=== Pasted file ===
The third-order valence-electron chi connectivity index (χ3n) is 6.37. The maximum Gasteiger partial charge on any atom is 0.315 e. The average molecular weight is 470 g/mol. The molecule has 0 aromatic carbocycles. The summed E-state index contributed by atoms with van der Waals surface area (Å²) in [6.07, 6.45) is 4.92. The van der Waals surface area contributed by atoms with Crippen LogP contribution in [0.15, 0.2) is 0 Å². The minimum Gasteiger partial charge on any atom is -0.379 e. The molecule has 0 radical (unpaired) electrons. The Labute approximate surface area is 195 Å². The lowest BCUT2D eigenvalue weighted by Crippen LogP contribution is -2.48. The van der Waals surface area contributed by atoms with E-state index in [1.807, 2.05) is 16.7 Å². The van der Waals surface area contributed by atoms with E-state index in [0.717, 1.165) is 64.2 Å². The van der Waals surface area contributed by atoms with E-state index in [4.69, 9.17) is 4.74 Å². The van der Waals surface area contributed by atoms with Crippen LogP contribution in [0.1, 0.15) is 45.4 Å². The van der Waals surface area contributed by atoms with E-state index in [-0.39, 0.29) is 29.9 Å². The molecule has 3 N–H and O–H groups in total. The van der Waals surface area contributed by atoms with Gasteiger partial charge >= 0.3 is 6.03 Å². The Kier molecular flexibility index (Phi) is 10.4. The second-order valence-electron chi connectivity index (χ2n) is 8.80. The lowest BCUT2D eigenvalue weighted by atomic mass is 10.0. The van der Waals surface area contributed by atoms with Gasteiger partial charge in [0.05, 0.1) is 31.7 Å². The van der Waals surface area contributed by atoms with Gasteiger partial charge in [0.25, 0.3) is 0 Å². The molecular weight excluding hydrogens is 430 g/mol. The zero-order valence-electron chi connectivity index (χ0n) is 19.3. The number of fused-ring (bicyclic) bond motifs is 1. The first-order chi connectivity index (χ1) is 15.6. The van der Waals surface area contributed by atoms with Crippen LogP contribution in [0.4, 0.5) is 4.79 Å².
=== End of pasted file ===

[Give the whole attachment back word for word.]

The third-order valence-electron chi connectivity index (χ3n) is 6.37. The maximum Gasteiger partial charge on any atom is 0.315 e. The average molecular weight is 470 g/mol. The molecule has 0 aromatic carbocycles. The summed E-state index contributed by atoms with van der Waals surface area (Å²) in [6.07, 6.45) is 4.92. The van der Waals surface area contributed by atoms with Crippen LogP contribution in [0.15, 0.2) is 0 Å². The minimum Gasteiger partial charge on any atom is -0.379 e. The molecule has 0 radical (unpaired) electrons. The Labute approximate surface area is 195 Å². The lowest BCUT2D eigenvalue weighted by Crippen LogP contribution is -2.48. The van der Waals surface area contributed by atoms with E-state index in [1.807, 2.05) is 16.7 Å². The van der Waals surface area contributed by atoms with E-state index in [0.717, 1.165) is 64.2 Å². The van der Waals surface area contributed by atoms with E-state index in [4.69, 9.17) is 4.74 Å². The van der Waals surface area contributed by atoms with Crippen LogP contribution in [0.1, 0.15) is 45.4 Å². The van der Waals surface area contributed by atoms with E-state index in [-0.39, 0.29) is 29.9 Å². The molecule has 3 N–H and O–H groups in total. The van der Waals surface area contributed by atoms with Gasteiger partial charge >= 0.3 is 6.03 Å². The Kier molecular flexibility index (Phi) is 10.4. The second-order valence-electron chi connectivity index (χ2n) is 8.80. The lowest BCUT2D eigenvalue weighted by atomic mass is 10.0. The van der Waals surface area contributed by atoms with Gasteiger partial charge in [0.05, 0.1) is 31.7 Å². The van der Waals surface area contributed by atoms with Gasteiger partial charge in [0.25, 0.3) is 0 Å². The molecular weight excluding hydrogens is 430 g/mol. The zero-order valence-electron chi connectivity index (χ0n) is 19.3. The number of fused-ring (bicyclic) bond motifs is 1. The first-order chi connectivity index (χ1) is 15.6. The van der Waals surface area contributed by atoms with Crippen LogP contribution in [0.4, 0.5) is 4.79 Å².